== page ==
Robert Tait is Lead Consultant at Nova Systems for mission-critical ICT/OT Systems and he holds a Bachelor of Engineering (Electronics) and an MBA. Robert’s professional career spans more than 30 years and during this time he has been involved in providing both technical and management advice on many mission-critical communications projects across various industry sectors from emergency services through to the resources and transport sectors.
Most recently Robert was involved in a Santos project to implement one of the largest private LTE (4G) networks in the Southern Hemisphere and which subsequently won several industry awards. The project was challenging due to its technical level of difficulty, remoteness of locations, extreme weather conditions and the need to ensure no interruption to Santos’ oil and gas production operations. The learnings and experience that Robert has gained from this project, and a variety of different mission-critical projects that he has been involved with over the years, places him in a great position to share valuable insights into what is needed to make a technology project successful.
Thursday 13 June: 10.00am-10.30am
Ensuring your next critical communications project is a success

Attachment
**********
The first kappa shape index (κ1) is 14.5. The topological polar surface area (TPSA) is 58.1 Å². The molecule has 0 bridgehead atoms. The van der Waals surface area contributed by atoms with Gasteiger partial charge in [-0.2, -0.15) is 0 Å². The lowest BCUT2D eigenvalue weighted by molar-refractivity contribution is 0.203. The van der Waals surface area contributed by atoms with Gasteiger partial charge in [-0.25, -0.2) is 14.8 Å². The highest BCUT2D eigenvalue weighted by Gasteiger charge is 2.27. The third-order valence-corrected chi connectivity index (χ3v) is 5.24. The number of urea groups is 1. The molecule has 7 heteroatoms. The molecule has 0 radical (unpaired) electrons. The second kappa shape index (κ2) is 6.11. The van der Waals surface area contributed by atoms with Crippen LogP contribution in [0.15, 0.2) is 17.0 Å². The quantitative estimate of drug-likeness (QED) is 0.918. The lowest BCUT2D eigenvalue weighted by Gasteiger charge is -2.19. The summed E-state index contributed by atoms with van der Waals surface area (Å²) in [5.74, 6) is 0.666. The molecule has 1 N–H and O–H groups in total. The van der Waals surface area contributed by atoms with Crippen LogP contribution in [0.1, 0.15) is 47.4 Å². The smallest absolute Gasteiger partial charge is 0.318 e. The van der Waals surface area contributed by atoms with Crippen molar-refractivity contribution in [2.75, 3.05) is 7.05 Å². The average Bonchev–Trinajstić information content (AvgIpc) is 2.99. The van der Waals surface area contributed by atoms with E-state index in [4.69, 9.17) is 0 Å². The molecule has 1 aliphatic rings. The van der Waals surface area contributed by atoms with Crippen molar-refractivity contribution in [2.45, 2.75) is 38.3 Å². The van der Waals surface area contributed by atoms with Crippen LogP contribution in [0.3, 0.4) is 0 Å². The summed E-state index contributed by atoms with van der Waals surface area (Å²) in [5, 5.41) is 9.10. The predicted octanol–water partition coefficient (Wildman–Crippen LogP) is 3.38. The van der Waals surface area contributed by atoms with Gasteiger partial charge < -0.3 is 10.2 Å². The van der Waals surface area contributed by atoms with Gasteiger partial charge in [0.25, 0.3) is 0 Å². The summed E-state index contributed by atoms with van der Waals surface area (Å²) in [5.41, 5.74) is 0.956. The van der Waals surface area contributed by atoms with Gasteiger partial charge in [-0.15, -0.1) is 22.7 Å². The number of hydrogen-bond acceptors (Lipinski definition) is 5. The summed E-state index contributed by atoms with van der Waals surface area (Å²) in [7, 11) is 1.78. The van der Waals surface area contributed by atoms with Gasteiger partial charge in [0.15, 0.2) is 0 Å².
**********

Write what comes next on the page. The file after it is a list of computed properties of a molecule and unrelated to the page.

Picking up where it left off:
While selecting the right technology is a necessary and important part of ensuring your next critical communications project is a success, it is only one of several important factors that need to be addressed. This presentation will provide audience members with an insight into other key factors that are often overlooked by technologists, including the all-important business case that is needed to justify the required project funding. Central to achieving success, is understanding the important linkages between the technology and the business processes (from either a revenue generation or cost efficiency perspective); as well as the linkages to the key stakeholders that are fundamental to achieving the desired outcomes. The process of seeking funding for new technology investments (for example, the upgrade of an analog mobile radio system to digital) remains an ongoing challenge for many organisations. This is often due to the inability to clearly and succinctly articulate the ‘cost benefit’ analysis within the business case; with appropriate ‘use cases’ that demonstrate the business value created via either cost reductions and/or increases in revenue. While technology managers have an important part to play here, technology vendors don’t often help by focusing on the features of the technology rather than the benefits. In addition, technology managers need to appropriately engage with key funding stakeholders within their organisation to ensure that their needs are reflected in the business case. In particular, the benefits of “cost reductions” from technology can only be achieved through changes to existing business operations (including ultimate staff reductions) and therefore all affected areas of management need to have an ownership stake in the business case. Even after funding is obtained, many organisations continue to struggle in successfully executing technology projects. There are a number of factors including inadequate governance, a poorly defined scope (and associated cost estimates), the application of inappropriate project methodologies, not engaging the right SMEs, a lack of the right project team culture and not adequately involving the key stakeholders. Unfortunately, technology projects are often initiated with limited consideration of these factors and with the majority of focus on the technology. Appropriate disciplines need to be established within the project team to ensure that things are not only being done right, but also that priority is being given to doing the right things. This presentation will draw on key learnings from various business-critical projects that have been implemented over the years.